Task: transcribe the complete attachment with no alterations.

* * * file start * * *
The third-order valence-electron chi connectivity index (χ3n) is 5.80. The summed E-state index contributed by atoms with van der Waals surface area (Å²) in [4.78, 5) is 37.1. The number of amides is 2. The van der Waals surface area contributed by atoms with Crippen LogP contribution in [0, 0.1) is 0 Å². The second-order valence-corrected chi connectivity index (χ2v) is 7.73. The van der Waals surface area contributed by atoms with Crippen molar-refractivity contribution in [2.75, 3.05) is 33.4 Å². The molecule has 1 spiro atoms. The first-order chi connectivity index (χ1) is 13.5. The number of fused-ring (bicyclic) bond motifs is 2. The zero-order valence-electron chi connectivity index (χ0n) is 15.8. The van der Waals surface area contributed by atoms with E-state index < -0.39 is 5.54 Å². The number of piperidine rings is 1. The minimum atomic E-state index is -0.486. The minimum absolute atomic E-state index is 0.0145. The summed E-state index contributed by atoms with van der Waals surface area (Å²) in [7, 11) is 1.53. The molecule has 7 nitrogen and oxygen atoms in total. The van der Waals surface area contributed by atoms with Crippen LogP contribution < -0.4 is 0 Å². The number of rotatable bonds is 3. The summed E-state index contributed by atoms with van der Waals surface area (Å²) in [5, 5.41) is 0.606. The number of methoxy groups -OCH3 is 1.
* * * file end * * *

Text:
The third-order valence-electron chi connectivity index (χ3n) is 5.80. The summed E-state index contributed by atoms with van der Waals surface area (Å²) in [4.78, 5) is 37.1. The number of amides is 2. The van der Waals surface area contributed by atoms with Crippen LogP contribution in [0, 0.1) is 0 Å². The second-order valence-corrected chi connectivity index (χ2v) is 7.73. The van der Waals surface area contributed by atoms with Crippen molar-refractivity contribution in [2.75, 3.05) is 33.4 Å². The molecule has 1 spiro atoms. The first-order chi connectivity index (χ1) is 13.5. The number of fused-ring (bicyclic) bond motifs is 2. The zero-order valence-electron chi connectivity index (χ0n) is 15.8. The van der Waals surface area contributed by atoms with E-state index < -0.39 is 5.54 Å². The number of piperidine rings is 1. The minimum atomic E-state index is -0.486. The minimum absolute atomic E-state index is 0.0145. The summed E-state index contributed by atoms with van der Waals surface area (Å²) in [7, 11) is 1.53. The molecule has 7 nitrogen and oxygen atoms in total. The van der Waals surface area contributed by atoms with Crippen LogP contribution < -0.4 is 0 Å². The number of rotatable bonds is 3. The summed E-state index contributed by atoms with van der Waals surface area (Å²) in [5, 5.41) is 0.606. The number of methoxy groups -OCH3 is 1.